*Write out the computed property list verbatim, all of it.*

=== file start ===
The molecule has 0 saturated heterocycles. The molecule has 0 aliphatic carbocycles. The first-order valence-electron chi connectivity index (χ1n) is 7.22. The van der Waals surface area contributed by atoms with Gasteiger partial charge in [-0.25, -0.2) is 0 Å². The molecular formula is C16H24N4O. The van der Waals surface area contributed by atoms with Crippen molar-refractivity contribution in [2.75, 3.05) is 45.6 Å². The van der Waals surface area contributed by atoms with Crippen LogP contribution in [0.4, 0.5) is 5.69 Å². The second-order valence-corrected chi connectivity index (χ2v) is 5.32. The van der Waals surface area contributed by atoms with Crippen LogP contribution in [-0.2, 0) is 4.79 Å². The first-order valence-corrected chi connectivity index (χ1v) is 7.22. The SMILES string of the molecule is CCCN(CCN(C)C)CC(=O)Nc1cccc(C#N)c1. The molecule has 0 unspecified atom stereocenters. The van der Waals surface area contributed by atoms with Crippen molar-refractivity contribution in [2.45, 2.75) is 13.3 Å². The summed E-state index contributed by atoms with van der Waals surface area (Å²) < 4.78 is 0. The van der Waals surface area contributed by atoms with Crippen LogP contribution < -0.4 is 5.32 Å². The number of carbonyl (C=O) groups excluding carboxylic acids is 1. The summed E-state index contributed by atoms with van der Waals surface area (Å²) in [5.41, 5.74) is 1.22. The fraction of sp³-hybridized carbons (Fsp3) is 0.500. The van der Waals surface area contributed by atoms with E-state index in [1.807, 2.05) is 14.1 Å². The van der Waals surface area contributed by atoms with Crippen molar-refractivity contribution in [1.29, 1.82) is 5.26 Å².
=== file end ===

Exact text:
The molecule has 0 saturated heterocycles. The molecule has 0 aliphatic carbocycles. The first-order valence-electron chi connectivity index (χ1n) is 7.22. The van der Waals surface area contributed by atoms with Gasteiger partial charge in [-0.25, -0.2) is 0 Å². The molecular formula is C16H24N4O. The van der Waals surface area contributed by atoms with Crippen molar-refractivity contribution in [2.75, 3.05) is 45.6 Å². The van der Waals surface area contributed by atoms with Crippen LogP contribution in [0.4, 0.5) is 5.69 Å². The second-order valence-corrected chi connectivity index (χ2v) is 5.32. The van der Waals surface area contributed by atoms with Crippen LogP contribution in [-0.2, 0) is 4.79 Å². The first-order valence-corrected chi connectivity index (χ1v) is 7.22. The SMILES string of the molecule is CCCN(CCN(C)C)CC(=O)Nc1cccc(C#N)c1. The molecule has 0 unspecified atom stereocenters. The van der Waals surface area contributed by atoms with Crippen molar-refractivity contribution in [2.45, 2.75) is 13.3 Å². The summed E-state index contributed by atoms with van der Waals surface area (Å²) < 4.78 is 0. The van der Waals surface area contributed by atoms with Crippen LogP contribution < -0.4 is 5.32 Å². The number of carbonyl (C=O) groups excluding carboxylic acids is 1. The summed E-state index contributed by atoms with van der Waals surface area (Å²) in [5.41, 5.74) is 1.22. The fraction of sp³-hybridized carbons (Fsp3) is 0.500. The van der Waals surface area contributed by atoms with E-state index in [1.807, 2.05) is 14.1 Å². The van der Waals surface area contributed by atoms with Crippen molar-refractivity contribution in [1.29, 1.82) is 5.26 Å².